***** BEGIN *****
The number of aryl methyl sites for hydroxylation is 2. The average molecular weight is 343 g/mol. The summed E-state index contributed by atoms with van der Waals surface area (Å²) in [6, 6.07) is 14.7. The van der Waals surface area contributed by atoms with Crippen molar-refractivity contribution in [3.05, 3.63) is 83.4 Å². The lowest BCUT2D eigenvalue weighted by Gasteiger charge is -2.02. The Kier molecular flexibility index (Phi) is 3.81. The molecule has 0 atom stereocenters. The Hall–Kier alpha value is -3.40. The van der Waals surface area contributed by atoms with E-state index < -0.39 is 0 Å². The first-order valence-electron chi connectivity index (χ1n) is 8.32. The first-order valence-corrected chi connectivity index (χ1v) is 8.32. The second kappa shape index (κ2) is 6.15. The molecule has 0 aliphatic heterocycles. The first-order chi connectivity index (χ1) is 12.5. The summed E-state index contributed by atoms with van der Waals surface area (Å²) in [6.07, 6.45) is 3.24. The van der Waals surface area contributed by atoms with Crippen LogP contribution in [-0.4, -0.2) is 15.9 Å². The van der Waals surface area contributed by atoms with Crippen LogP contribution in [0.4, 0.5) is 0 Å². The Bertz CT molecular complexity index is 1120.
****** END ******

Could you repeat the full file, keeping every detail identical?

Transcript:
The number of aryl methyl sites for hydroxylation is 2. The average molecular weight is 343 g/mol. The summed E-state index contributed by atoms with van der Waals surface area (Å²) in [6, 6.07) is 14.7. The van der Waals surface area contributed by atoms with Crippen molar-refractivity contribution in [3.05, 3.63) is 83.4 Å². The lowest BCUT2D eigenvalue weighted by Gasteiger charge is -2.02. The Kier molecular flexibility index (Phi) is 3.81. The molecule has 0 atom stereocenters. The Hall–Kier alpha value is -3.40. The van der Waals surface area contributed by atoms with E-state index < -0.39 is 0 Å². The first-order valence-electron chi connectivity index (χ1n) is 8.32. The first-order valence-corrected chi connectivity index (χ1v) is 8.32. The second kappa shape index (κ2) is 6.15. The molecule has 0 aliphatic heterocycles. The first-order chi connectivity index (χ1) is 12.5. The summed E-state index contributed by atoms with van der Waals surface area (Å²) in [6.07, 6.45) is 3.24. The van der Waals surface area contributed by atoms with Crippen LogP contribution in [-0.4, -0.2) is 15.9 Å². The van der Waals surface area contributed by atoms with Crippen LogP contribution in [0.4, 0.5) is 0 Å². The Bertz CT molecular complexity index is 1120.